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Visualization showing a brain affected by Alzheimer's disease.

A slice through the brain of a person with Alzheimer’s disease, the most common cause of dementia.Credit: Anatomical Travelogue/Science Photo Library

Abnormal levels of certain proteins — most of which have functions unrelated to the brain — could be an early hallmark of Alzheimer’s disease. In a decades-long study of more than 10,000 people, unbalanced levels of 32 proteins during middle age were strongly associated with an elevated chance of developing dementia in later life. Some of the proteins showed changes only in blood plasma but not in brain tissue, which suggests that “mechanisms below the neck could also play a role”, says neurologist Nicholas Seyfried.

Nature | 5 min read

Reference: Science Translational Medicine paper

Researchers looked at almost 500 happiness studies through a “post-replication-crisis lens” and found little solid evidence that three activities often recommended to boost mood — exercise, spending time in nature and meditating — actually do so. “The evidence just melts away when you actually look at it closely,” says psychologist and study leader Elizabeth Dunn. There was better support for two other approaches to attaining happiness: expressing gratitude and pursuing more social interaction.

Wall Street Journal | 5 min read

Reference: Nature Human Behavior paper

“The oncoming burden of long COVID faced by patients, health-care providers, governments and economies is so large as to be unfathomable,” says one of the most comprehensive reviews yet of the possible mechanisms and treatments for the condition. The study estimates that some 400 million people globally are in need of support for long COVID, “but we don’t really know even the full list of which drugs we’d put into a clinical trial tomorrow, given the chance”, says immunologist Danny Altmann, who led the review.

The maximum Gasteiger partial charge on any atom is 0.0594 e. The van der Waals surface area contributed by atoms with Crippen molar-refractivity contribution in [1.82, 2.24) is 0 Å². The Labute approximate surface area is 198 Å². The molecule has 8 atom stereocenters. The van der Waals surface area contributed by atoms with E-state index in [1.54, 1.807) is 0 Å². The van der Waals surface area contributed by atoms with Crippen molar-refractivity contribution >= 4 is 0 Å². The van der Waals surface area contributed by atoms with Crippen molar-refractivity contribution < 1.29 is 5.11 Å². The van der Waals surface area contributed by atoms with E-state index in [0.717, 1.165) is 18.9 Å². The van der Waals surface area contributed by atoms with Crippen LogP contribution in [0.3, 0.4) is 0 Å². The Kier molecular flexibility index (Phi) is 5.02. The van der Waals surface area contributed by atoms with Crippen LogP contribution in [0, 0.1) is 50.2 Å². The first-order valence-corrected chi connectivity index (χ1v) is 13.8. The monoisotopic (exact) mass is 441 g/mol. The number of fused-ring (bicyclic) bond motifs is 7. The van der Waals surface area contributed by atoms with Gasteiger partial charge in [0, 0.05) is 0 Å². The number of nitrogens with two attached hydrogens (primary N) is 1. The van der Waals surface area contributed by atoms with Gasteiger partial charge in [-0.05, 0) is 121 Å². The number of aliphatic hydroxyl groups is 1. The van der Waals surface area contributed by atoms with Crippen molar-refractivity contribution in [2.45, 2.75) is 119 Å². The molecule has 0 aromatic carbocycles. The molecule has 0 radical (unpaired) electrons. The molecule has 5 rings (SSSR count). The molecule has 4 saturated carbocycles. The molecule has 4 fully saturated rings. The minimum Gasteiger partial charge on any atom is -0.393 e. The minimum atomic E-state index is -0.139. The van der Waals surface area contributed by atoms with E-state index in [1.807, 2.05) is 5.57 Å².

RNZ | 11 min read

Reference: Nature Reviews Immunology paper

Features & opinion

“It was almost ten years of a lot of pain,” says ecologist Sarah Batterman, one of more than a dozen women who spoke out about their experiences of sexual misconduct at the Panama-based Smithsonian Tropical Research Institute (STRI). “I estimate that I lost three of the ten years in productivity.” Josh Tewkesbury joined STRI as its director in July 2021, just before the scandal was reported in the press. “I think that trust is a lot further along today than it was two years ago,” he says. “But I have no illusion that we’re done.”

Nature Careers Working Scientist Podcast | 33 min listen

A great logo can help to tell the world the story of your research — and it needn’t stretch the budget or take a lot of time. Get top tips on how to crystallize your laboratory’s visual identity from a logo designer, a scientist who commissioned a freelance artist and two lab leaders who drew their own.

Nature | 9 min read

After a lifetime in a hot-pink world, a real-life Barbie would probably be entirely desensitized to the colour. What we see as vibrant might look grey, or neutral, to her. “If she looked at our world, she’d be overwhelmed,” says psychologist Mike Webster. The way we perceive colours depends on how the brain interprets information coming from our eyes — and this can change. If a person moved to Mars, they would start off seeing mostly reds and oranges, but their brain would soon adjust and they would see more blue shades.

Scientific American | 6 min read

Quote of the day

In a time of heatwaves and floods, science writer Gaia Vince grapples with how to move through sadness and anger, towards a livable future. (The Guardian | 6 min read)

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